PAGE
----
The HR Economist

 

The HR economist

Deloitte’s Human Capital Trends 2013 raises a number of interesting issues, which we’re going to look at over the next few posts. The first of these is the way in which modern HR leaders must start to think more like economists.

What is an HR economist?

The basic idea is that HR leaders need new ways of thinking to deal with an ever more complex world. It’s a point that’s hard to deny. As the world changes so must we, and working with better data is only part of that adaptation. We have to learn to use that data in new ways.

In some fundamental ways, high level HR is a lot like economics. It’s concerned with the allocation of finite resources. In this case, those finite resources are in the form of human talent. To understand this it examines supply and demand, primarily in the form of employees and posts, the way that these shift, and the patterns of cause and effect underlying it all.

To really make the most of this HR leaders need to consider both internal and external economic indicators, looking for the economic patterns affecting their organization. The successful use of this big data involves aligning better with the rest of the business, both to understand what’s happening in the data and to provide the best possible actions based on it.

HR economics in practice

Deloitte provides a number of examples of the practical implications of this approach. Rather than re-state their case, lets look at one example in greater detail – mergers and acquisitions (M&A).

It is becoming common for an organization to be targeted for acquisition primarily for the value of its workforce. When Microsoft agreed to buy Nokia’s phone business they weren’t after a bunch of Finnish factories, they were after the expertise to make high quality handsets. As Deloitte pointed out, economic data and economic thinking can help to identify M&A targets and where they might be found. It may identify useful takeovers based not on their current potential but on where the market is going.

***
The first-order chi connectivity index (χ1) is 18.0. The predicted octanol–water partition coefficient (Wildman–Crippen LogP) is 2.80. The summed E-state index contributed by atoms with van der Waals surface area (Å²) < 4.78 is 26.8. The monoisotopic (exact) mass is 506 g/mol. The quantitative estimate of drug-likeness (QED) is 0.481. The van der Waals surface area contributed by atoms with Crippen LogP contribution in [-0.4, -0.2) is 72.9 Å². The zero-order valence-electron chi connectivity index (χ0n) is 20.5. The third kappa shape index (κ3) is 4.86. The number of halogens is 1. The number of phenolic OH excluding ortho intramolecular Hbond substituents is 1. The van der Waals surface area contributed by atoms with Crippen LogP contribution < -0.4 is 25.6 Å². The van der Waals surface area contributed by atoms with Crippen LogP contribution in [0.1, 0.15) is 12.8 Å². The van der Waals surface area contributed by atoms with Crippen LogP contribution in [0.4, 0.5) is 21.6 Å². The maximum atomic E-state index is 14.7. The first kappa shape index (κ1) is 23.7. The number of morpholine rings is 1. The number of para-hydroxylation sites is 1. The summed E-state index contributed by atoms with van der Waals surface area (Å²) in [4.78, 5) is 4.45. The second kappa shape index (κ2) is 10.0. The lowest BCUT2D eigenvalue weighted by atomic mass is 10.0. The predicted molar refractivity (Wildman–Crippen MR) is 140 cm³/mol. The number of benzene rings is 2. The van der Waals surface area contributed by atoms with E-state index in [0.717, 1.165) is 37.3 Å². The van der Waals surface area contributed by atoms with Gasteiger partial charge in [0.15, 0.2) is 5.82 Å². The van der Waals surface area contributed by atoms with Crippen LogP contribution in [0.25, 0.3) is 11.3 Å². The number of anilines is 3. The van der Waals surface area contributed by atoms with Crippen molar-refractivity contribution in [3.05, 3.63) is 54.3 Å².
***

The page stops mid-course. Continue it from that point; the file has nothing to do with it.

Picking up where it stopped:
But economic thinking in M&A can go beyond that. It can allow you to look at the likely impact of a merger on the talent pool within your company. Will it create demand for managers at a particular level to smooth the transition? Will it leave you with a surplus of accountants, and if so should you look to shed them or to hang onto them for another change coming down the line? Do mergers push up demand for bonuses in your business, or have an unexpected effect on the way leave is taken?

Going beyond Deloitte

Deloitte’s paper has brought a powerful set of tools to the table of HR leaders. Economics alone is a huge toolbox. HR leaders will be able to start looking at patterns of supply and demand both within and outside their organizations to identify times and places to recruit. They can try different economic models to see what best represents their organization, and so learn more about the business itself. They can start to model the way that demand for skills affects progression within the organization.

Only time will tell how far this will take us, and how much it will dominate compared with the other big ideas in Deloitte’s paper. It is to the second of those that we turn next – the open talent economy.

– Mark Lukens

Links or other articles in this series:

Link to the full paper on Human Capital Trends

Link to the full paper on Human Capital Trends

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